It is not uncommon for expectant mothers to experience anxieties about the life forms – both part of them and alien from them – that they are carrying inside, and as Roman Polanski’s Rosemary’s Baby (1968), the Alien franchise and Paul Solet’s Grace (2009) have all in their different ways demonstrated, genre cinema is adept at reifying prepartum fears in visceral form. Shelley is the newest addition to this female-focused branch of horror, and the very fact that it is the feature debut of a male, Iranian director Ali Abbasi but was co-written with a female, Danish TV scripter Maren Louise Käehne, already points to some of the tensions – between different sexes and nationalities – that combine to bring the film’s gestating ingredients to harrowing term. Fortunately Abbasi and Käehne’s own filmmaking union has yielded a progeny that comes out gorgeous looking and surprisingly mature in form.
Elena (Cosmina Stratan) has left an accountancy job – and her 5-year-old-son Nicu – behind her in Bucharest to seek better paid work in Denmark. Hired as a maid by Louise (Ellen Dorrit Peterson) and her husband Kasper (Peter Christofferson), she lives with them in their remote lakeside home, without electricity or running water. Louise, left wombless after her last baby died inside her in its 24th week, offers to buy an apartment for Elena and her son in Bucharest if Elena will first serve as surrogate mother for herself and Kasper. Elena agrees, but with her pregnancy advancing, her physical and mental health rapidly deteriorate as strange visions haunt her sleep and a dark presence begins to take over. Soon everyone in this isolated household will be affected by whatever has got under Elena’s skin.
The foetus that forms the film’s focus is the product of a strange ménage à trois. Much as the baby is the tripartite offspring of Louise’s egg, Kasper’s sperm and Elena’s womb, these three characters too are contained in a claustrophobic environment where compromising accommodation is the order of the day – as is made clear by the fact that they are constantly forced to communicate with each other in a common language, English, that is native to none of them. All three have conflicted feelings about children: Elena is unhappily separated from her own young son; Louise is haunted by the loss of past children, and by her inability to produce more; and Kasper is a more reluctant father-to-be than he lets on. Class, too, brings its own divisions into this false family: Elena’s initially subservient rôle as an exploited migrant is soon inverted when Louise must start taking care of her – although Louise also becomes more and more like Elena’s solicitous jailer, refusing to risk the young woman’s departure with the baby. All this engenders a toxic mix of ‘dark energies’, as Louise and her spiritual advisor Leo (Björn Andrésen) would put it -even if both are ridiculed by Elena for their beliefs. Still, there is something in the woods, or in the chicken coop, or in the characters’ frazzled, paranoid psyches, that is desperate to emerge from its dank, shadowy interior space. Part of the uncanny impact of Shelley is that precisely what that something might be – cabin fever, collective madness, a vengeful ghost – is never fully revealed, but rather left to the viewer’s own neurotic imagination and invention.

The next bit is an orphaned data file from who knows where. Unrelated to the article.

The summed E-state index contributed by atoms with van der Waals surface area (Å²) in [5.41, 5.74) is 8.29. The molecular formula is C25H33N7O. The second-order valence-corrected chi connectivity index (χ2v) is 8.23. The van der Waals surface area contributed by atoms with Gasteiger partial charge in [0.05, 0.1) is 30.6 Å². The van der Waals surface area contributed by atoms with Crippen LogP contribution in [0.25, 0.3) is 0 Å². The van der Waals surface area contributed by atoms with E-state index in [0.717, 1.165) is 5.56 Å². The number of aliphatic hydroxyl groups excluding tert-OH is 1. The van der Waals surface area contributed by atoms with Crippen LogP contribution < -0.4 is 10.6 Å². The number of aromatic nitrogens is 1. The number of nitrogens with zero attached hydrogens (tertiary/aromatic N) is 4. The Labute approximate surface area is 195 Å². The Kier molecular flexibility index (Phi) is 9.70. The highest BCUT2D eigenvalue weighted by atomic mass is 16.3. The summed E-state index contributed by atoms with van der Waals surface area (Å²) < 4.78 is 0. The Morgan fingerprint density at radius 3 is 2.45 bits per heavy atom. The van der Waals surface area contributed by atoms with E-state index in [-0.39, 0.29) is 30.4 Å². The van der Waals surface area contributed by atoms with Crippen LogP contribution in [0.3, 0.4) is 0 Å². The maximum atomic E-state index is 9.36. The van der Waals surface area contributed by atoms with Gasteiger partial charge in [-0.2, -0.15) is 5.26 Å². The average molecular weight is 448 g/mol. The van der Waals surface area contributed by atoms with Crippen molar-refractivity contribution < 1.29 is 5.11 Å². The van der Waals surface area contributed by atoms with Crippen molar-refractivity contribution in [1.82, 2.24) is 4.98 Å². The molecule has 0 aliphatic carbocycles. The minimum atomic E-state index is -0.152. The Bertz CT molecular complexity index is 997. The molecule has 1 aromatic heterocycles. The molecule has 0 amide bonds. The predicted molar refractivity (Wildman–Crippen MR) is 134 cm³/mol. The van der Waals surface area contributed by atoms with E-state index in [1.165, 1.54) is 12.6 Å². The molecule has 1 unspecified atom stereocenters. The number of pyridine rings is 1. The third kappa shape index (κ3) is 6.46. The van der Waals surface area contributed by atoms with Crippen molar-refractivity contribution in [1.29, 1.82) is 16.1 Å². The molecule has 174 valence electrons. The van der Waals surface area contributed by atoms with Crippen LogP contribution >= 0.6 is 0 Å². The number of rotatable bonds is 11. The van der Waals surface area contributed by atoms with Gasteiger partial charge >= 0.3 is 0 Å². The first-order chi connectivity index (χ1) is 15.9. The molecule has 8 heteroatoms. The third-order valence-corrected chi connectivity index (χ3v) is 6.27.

Shelley‘s title prompts viewers to work out for themselves the significance of this name, and puts them on alert to pay close attention each time (and those times are few) when it is mentioned within the film itself. For in this story of pernicious, all-consuming loss, the name furnishes a key, pregnant with possibilities, for interpreting the film’s fertile nexus of frictions and associations. Of course, Shelley was also the marital surname of Mary Wollstonecraft Godwin, author of Frankenstein – another story of hybrid unions and monstrous births. Perhaps this helps explain why electricity – emphatically absent from the house, but ominously pervading the soundtrack with its squelching, buzzing and staticky white noise – makes Louise so nervous…
© Anton Bitel